The author talked to her own mother about how much things had changed. Her mother said that her own parents barely saw her during her childhood. They bought her a moped when she was 10, and she used to spend her days cruising around town on it. By contrast, the author’s experience of parenthood was akin to being a CEO of a small company. There was constantly something to do – playdates to arrange, birthday parties to plan and enrichment programs to apply for.
It seems that today, since parenting is largely a choice, the stakes have become higher. There is a special pressure to be a good parent, and that has translated into childhoods that are less free and more characterized by parental supervision and intervention.
The fears of parents in the United States are all too often misplaced and focused on things that are low risk.
Statistically, it would take around 750,000 years for a child left alone in a public space to be kidnapped by a stranger. The abduction of a child from a locked car is fantastically rare.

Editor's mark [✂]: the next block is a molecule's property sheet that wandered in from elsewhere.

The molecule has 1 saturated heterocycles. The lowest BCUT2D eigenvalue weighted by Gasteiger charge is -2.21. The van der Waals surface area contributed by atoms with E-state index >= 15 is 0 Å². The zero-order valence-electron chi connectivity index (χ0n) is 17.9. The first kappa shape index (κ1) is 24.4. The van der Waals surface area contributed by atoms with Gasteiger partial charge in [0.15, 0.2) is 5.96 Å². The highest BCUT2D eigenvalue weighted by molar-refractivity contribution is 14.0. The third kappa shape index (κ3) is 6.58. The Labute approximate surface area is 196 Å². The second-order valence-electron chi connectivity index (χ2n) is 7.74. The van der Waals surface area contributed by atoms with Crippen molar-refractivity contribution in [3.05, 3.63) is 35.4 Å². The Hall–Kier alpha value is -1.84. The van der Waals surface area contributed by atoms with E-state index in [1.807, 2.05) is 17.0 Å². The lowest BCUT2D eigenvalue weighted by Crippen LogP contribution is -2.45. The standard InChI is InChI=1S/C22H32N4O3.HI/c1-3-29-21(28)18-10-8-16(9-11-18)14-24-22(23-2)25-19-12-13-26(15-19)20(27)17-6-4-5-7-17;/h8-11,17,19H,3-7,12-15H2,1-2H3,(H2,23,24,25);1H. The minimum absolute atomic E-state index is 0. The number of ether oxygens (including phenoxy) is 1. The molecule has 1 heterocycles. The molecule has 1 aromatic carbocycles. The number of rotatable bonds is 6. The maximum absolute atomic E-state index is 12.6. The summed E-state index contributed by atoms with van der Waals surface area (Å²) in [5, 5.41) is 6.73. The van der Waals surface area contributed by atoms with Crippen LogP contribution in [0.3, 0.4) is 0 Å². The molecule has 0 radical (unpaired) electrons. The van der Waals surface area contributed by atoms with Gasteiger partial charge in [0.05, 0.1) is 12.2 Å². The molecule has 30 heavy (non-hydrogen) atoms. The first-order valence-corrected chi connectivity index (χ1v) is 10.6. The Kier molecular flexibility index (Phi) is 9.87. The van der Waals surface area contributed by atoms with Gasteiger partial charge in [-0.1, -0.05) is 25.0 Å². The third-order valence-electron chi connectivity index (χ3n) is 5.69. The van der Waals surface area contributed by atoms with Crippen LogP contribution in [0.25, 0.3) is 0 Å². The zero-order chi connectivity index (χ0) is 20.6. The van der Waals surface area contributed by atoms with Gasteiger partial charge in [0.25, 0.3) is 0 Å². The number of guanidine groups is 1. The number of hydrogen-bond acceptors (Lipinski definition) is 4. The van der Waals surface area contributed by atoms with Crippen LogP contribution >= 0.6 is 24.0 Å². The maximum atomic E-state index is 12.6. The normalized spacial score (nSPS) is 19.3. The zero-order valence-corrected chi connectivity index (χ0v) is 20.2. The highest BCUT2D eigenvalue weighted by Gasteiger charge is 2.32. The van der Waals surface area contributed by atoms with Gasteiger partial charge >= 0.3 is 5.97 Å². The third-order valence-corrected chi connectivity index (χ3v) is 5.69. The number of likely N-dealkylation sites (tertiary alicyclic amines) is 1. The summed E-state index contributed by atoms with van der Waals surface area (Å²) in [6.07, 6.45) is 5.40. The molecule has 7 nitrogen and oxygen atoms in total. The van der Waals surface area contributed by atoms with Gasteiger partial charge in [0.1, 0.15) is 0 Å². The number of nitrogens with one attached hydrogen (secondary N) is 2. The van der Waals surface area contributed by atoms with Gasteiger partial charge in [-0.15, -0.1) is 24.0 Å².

The author started to get a better sense of this and other parenting risks after she talked to Lenore Skenazy, a well-known blogger, mom and founder of a movement called Free Range Kids.
Skenazy’s movement fights the view that children are in constant danger. She told the author that the riskiest thing the author had done was to put him in the car in the first place. In the United States, Skenazy said, 487 children were injured and three children died in a car accident every day in 2015, on average. If we really wanted to reduce risks to our children, we wouldn’t drive them anywhere. And yet we accept – or rather ignore – this risk, while the far more remote risk of kidnapping leads to shaming and prosecution. Why so?